My favorite translation is by Frederic Raphael (only available through the Folio Society, and unfortunately out of print, but you can find used copies).

3.  Nancy Hale’s The Prodigal Women. Imagine a fusion of Mary McCarthy’s The Group, Dreiser’s An American Tragedy, and Jacqueline Susann’s Valley of the Dolls, and you’ve got the readability index of this out-of-print novel.  A few years ago Dover planned to reissue it:  why they dropped it I don’t know.

Set between 1922 and 1940, this well-written novel vividly portrays three very different heroines. Leda March, the intellectual daughter of a well-to-do Boston family, is friendless and longs to fit in with other girls: she is victimized first at the Country Day School in Hampton and later at a girls’ schools in Boston. Her life changes when the Jekylls, a Southern family, move to Massachusetts because Mrs. Jekyll wants culture: the youngest daughter, Betsy, takes Leda under her wing, and both adore her lovely older sister, Maizie, who is surrounded by men.

In 2014 at The Toast, Caitlyn Keefe Moran wrote an essay about The Prodigal Women , “In Praise of Difficult Women: The Forgotten Work of Nancy Hale.”

And you can read my post on it here.

4.  Pamela Hansford Johnson’s Helena trilogy, of which An Avenue of Stone is the brilliant centerpiece, shows Johnson at the height of her powers. The first book in the trilogy, Too Dear for My Possessing (1940), is a coming-of-age novel: Claud, the narrator, bickers with and competes against his beautiful, controlling, often wicked stepmother Helena, a former chorus girl. After his father’s death, his life is inextricably intertwined with Helen’s, for better or worse.The second and the third novels, An Avenue of Stone and A Summer to Decide, published in 1947 and 1948 respectively, continue the story.

You can read the rest of my post here!

5.  In Frederick Exley’s A Fan’s Notes, a fictional memoir published in 1968, the hero, also called Frederick Exley, cannot hold a job. Exley, an alcoholic, is in and out of mental hospitals, sponges off his parents, or lives at a bachelor friend’s apartment where flamboyant, sad characters drop in all day, including an Italian who sometimes believes he is a hit man.  Exley wittily delineates and skewers the customs and hypocrisy of the American middle class in a brilliant narrative akin to Richard Yates’s Revolutionary Road and Sue Kaufman’s Diary of a Mad Housewife.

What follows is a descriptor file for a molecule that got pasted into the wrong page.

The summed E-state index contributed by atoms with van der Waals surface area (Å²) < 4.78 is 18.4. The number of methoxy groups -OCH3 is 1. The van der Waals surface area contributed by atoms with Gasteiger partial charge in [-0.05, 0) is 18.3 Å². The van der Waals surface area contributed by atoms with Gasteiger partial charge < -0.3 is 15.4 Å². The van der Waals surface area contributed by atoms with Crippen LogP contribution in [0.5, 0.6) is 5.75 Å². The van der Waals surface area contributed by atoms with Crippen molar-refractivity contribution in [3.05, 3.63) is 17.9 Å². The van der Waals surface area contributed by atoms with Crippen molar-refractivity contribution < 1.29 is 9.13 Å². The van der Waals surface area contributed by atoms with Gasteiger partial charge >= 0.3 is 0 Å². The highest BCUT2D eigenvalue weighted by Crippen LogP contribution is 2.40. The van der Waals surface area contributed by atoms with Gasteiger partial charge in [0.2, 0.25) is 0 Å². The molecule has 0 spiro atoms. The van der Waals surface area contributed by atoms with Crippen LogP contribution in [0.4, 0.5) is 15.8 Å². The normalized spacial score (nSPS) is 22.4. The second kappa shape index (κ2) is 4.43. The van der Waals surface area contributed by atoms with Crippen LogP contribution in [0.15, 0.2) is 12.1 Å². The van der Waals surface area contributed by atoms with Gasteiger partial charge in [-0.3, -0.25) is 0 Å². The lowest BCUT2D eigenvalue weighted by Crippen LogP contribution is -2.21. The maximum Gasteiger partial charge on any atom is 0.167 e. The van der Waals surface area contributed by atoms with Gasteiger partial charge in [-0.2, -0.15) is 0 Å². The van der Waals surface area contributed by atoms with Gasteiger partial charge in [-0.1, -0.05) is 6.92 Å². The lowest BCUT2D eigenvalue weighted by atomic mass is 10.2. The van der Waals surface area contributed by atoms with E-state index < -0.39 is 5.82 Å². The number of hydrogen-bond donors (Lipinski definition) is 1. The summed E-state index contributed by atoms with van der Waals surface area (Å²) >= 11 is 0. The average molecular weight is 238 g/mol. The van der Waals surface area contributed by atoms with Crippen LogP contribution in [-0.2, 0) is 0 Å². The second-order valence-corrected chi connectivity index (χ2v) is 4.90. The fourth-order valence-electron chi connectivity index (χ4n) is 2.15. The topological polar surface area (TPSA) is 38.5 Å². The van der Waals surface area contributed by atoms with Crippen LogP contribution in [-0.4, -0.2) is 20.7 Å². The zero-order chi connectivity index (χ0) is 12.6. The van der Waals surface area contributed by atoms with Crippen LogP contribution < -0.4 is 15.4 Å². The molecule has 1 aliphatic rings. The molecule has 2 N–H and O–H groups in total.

You can read the rest of my post here.

Cult classics or not? It’s all intuition.   Let me know!

What Is a Cult Classic? Robert Heinlein’s Stranger in a Strange Land & Other Favorites

This 1961 SF novel is a cult classic.

What exactly is a “cult classic”?

My brain tells me this saucy subgenre includes offbeat books like Sue Kaufman’s Diary of a Mad Housewife (a 1960s feminist comedy)  and Lawrence Durrell’s The Alexandria Quartet (a quartet of poetic sexy novels about a group of exotic writers, artists, mystics, expatriates, and a femme fatale in Alexandria, Egypt).  My brain tells me such books are appreciated by a limited audience.

If you peruse lists of cult classics, and there are hundreds, there is nothing very offbeat about the majority of the books.  They showcase mainstream classics like To Kill a Mockingbird, Catch-22, The Catcher in the Rye, and Jane Eyre.  And this is why we don’t trust categories.  I don’t want to snap my chewing gum in public and say “I told you so,”but are these cult classics?  You’ll find these on your high school English syllabi.  Yes, I agree that Naked Lunch and A Confederacy of Dunces belong, but Pride and Prejudice is not really a cult classic, is it?